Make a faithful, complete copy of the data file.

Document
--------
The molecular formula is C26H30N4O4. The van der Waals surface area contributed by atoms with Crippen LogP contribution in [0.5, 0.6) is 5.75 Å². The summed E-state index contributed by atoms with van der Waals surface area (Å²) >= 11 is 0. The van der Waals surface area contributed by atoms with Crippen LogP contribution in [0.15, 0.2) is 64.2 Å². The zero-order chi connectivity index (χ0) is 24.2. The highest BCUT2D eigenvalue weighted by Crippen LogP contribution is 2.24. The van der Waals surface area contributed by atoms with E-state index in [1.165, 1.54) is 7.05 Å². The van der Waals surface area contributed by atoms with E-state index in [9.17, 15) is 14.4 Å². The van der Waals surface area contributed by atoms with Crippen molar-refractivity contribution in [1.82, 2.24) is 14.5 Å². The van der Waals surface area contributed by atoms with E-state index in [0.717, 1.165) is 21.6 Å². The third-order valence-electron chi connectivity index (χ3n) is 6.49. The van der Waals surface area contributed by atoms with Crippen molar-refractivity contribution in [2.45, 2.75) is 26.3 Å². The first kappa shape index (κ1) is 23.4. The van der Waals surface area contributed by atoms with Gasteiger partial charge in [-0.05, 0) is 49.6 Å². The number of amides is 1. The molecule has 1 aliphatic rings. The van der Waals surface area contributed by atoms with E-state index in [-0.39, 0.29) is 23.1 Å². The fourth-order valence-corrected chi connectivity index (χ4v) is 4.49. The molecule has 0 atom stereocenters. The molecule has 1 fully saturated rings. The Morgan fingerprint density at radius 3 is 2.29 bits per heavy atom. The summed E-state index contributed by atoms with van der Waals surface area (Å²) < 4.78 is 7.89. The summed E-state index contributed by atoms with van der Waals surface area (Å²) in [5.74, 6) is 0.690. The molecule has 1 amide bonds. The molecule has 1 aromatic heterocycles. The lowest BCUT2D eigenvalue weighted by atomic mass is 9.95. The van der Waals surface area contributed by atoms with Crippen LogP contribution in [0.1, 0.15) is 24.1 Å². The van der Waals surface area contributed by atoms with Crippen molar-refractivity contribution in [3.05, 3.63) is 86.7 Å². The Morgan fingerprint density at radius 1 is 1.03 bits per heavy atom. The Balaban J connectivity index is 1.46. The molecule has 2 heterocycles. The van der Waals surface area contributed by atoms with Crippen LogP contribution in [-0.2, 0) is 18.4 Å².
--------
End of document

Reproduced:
The molecular formula is C26H30N4O4. The van der Waals surface area contributed by atoms with Crippen LogP contribution in [0.5, 0.6) is 5.75 Å². The summed E-state index contributed by atoms with van der Waals surface area (Å²) >= 11 is 0. The van der Waals surface area contributed by atoms with Crippen LogP contribution in [0.15, 0.2) is 64.2 Å². The zero-order chi connectivity index (χ0) is 24.2. The highest BCUT2D eigenvalue weighted by Crippen LogP contribution is 2.24. The van der Waals surface area contributed by atoms with E-state index in [1.165, 1.54) is 7.05 Å². The van der Waals surface area contributed by atoms with E-state index in [9.17, 15) is 14.4 Å². The van der Waals surface area contributed by atoms with Crippen molar-refractivity contribution in [1.82, 2.24) is 14.5 Å². The van der Waals surface area contributed by atoms with E-state index in [0.717, 1.165) is 21.6 Å². The third-order valence-electron chi connectivity index (χ3n) is 6.49. The van der Waals surface area contributed by atoms with Crippen molar-refractivity contribution in [2.45, 2.75) is 26.3 Å². The first kappa shape index (κ1) is 23.4. The van der Waals surface area contributed by atoms with Gasteiger partial charge in [-0.05, 0) is 49.6 Å². The number of amides is 1. The molecule has 1 aliphatic rings. The van der Waals surface area contributed by atoms with E-state index in [-0.39, 0.29) is 23.1 Å². The fourth-order valence-corrected chi connectivity index (χ4v) is 4.49. The molecule has 0 atom stereocenters. The molecule has 1 fully saturated rings. The Morgan fingerprint density at radius 3 is 2.29 bits per heavy atom. The summed E-state index contributed by atoms with van der Waals surface area (Å²) < 4.78 is 7.89. The summed E-state index contributed by atoms with van der Waals surface area (Å²) in [5.74, 6) is 0.690. The molecule has 1 amide bonds. The molecule has 1 aromatic heterocycles. The lowest BCUT2D eigenvalue weighted by atomic mass is 9.95. The van der Waals surface area contributed by atoms with Crippen LogP contribution in [0.1, 0.15) is 24.1 Å². The van der Waals surface area contributed by atoms with Crippen molar-refractivity contribution in [3.05, 3.63) is 86.7 Å². The Morgan fingerprint density at radius 1 is 1.03 bits per heavy atom. The Balaban J connectivity index is 1.46. The molecule has 2 heterocycles. The van der Waals surface area contributed by atoms with Crippen LogP contribution in [-0.2, 0) is 18.4 Å².